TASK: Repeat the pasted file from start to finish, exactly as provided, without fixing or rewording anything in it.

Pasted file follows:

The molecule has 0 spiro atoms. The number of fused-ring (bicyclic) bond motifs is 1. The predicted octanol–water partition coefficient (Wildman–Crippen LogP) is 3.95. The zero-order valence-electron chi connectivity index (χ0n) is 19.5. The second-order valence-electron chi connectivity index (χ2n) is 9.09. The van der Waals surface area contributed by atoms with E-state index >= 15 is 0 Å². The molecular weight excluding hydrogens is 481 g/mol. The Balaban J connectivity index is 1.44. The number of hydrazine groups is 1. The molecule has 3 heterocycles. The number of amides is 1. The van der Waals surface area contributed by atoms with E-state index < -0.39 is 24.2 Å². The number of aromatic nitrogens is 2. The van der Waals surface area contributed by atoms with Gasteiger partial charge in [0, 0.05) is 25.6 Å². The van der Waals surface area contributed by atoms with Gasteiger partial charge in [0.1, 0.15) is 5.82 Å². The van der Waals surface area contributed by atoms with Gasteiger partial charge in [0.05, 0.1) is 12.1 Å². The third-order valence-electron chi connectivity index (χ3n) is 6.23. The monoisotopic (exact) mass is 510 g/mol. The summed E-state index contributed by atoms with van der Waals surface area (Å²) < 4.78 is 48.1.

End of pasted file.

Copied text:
The molecule has 0 spiro atoms. The number of fused-ring (bicyclic) bond motifs is 1. The predicted octanol–water partition coefficient (Wildman–Crippen LogP) is 3.95. The zero-order valence-electron chi connectivity index (χ0n) is 19.5. The second-order valence-electron chi connectivity index (χ2n) is 9.09. The van der Waals surface area contributed by atoms with E-state index >= 15 is 0 Å². The molecular weight excluding hydrogens is 481 g/mol. The Balaban J connectivity index is 1.44. The number of hydrazine groups is 1. The molecule has 3 heterocycles. The number of amides is 1. The van der Waals surface area contributed by atoms with E-state index < -0.39 is 24.2 Å². The number of aromatic nitrogens is 2. The van der Waals surface area contributed by atoms with Gasteiger partial charge in [0, 0.05) is 25.6 Å². The van der Waals surface area contributed by atoms with Gasteiger partial charge in [0.1, 0.15) is 5.82 Å². The van der Waals surface area contributed by atoms with Gasteiger partial charge in [0.05, 0.1) is 12.1 Å². The third-order valence-electron chi connectivity index (χ3n) is 6.23. The monoisotopic (exact) mass is 510 g/mol. The summed E-state index contributed by atoms with van der Waals surface area (Å²) < 4.78 is 48.1.